Companies like Square (NYSE:SQ) have made it easier for merchants of all sizes to accept card payments. In this segment from Industry Focus: Financials, analyst Michael Douglass and Motley Fool contributor Matt Frankel talk about the ways that technology is disrupting big banks, and what this trend could mean to the banking industry.
A full transcript follows the video.
This video was recorded on April 2, 2018.
Michael Douglass: Let's also continue talking about payments, but a different part of payments -- payment processing. This has been an area where historically, your bank partnered with a Visa or MasterCard and you are making money every time somebody uses a credit card from the merchant, and, of course, theoretically, also if they don't pay off the credit card bill from the consumer. But, on the merchant side, this payment processing, this is an area that's really not just changing, but in a lot of ways democratizing. PayPal and Square have really made this a lot easier, particularly for small businesses, in ways that the big banks and credit card companies hadn't really until they really stepped on the stage.
Matt Frankel: Yeah. The prohibitive factor in the past has not necessarily been the processing fees, the 2-3% that goes to Visa and MasterCard and AmEx, but the hardware costs. Somebody who, say, has a small booth at a craft market, isn't going to buy a credit card payment system that costs $3,000. What Square has done is give you a little tiny reader that goes into your phone that costs next to nothing, relatively, that allows anybody to accept credit cards. My wife and I go to a big farmers market/ craft market downtown once a week, and I can't remember the last time I bought something there where the vendor did not accept cards through Square's platform. And up until a couple of years ago, you had to make a separate trip to stop by an ATM on the way to a market like that. Now that's becoming a thing of the past. It's becoming much rarer that even the smallest business doesn't accept credit cards.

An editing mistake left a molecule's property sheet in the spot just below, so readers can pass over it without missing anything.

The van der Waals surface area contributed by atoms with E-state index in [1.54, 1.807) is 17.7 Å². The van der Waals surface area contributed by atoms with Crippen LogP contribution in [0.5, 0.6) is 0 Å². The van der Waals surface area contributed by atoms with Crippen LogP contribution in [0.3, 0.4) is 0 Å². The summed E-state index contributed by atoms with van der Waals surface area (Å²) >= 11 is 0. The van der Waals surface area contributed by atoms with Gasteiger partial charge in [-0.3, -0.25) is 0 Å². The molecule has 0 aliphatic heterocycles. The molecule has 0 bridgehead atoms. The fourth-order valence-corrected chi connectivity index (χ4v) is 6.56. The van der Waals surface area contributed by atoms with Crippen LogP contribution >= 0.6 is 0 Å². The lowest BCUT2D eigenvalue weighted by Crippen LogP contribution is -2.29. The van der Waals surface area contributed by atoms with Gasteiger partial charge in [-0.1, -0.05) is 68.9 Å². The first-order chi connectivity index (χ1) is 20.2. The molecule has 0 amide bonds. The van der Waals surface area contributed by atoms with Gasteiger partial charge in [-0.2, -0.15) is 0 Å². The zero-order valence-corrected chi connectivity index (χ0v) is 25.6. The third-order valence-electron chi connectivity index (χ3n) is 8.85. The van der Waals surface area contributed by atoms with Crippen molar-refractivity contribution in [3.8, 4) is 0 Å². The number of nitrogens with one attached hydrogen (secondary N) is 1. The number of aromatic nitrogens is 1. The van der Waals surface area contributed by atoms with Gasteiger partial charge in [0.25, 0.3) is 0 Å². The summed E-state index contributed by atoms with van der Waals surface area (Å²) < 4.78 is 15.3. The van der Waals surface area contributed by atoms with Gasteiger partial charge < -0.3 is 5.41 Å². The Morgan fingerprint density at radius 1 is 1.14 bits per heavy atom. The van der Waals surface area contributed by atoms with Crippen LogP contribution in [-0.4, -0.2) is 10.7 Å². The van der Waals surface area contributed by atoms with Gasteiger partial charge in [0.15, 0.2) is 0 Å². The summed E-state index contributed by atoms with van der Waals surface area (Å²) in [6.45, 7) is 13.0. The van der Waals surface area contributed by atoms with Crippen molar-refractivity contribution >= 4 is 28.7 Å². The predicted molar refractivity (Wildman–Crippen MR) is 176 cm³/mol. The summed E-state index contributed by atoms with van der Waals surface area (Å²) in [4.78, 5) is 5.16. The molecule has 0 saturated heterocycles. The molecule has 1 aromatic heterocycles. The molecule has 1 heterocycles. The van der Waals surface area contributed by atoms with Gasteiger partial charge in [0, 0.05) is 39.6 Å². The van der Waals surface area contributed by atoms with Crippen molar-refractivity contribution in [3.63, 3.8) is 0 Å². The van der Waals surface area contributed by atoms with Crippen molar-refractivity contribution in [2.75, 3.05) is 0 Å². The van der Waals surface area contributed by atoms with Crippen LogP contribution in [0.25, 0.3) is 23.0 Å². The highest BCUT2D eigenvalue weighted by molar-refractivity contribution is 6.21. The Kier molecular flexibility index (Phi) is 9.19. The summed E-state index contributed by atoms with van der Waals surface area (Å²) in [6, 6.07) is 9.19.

Douglass: Yes. And long-term, what that means is more competition among payment processing means that businesses will have increased choices among how they accept credit cards, and that's going to mean that these payment processors, to some extent, there will be competition. And I think as a result of that, that will be a good thing for consumers. Prices will come down. But it does mean that another area of income will, long-term, probably dry up, at least to some extent.
Now, you could argue that they'll make it back on volume, and to some extent they probably will. You see a lot of really tiny businesses -- craft markets, farmers markets, even small churches sometimes use Square -- are able to do things, therefore the credit card companies are able to pocket a little bit from the transaction fees as a result. But, increased competition is also going to mean that per transaction costs and, as you noted, those hardware costs, are going to continue going down.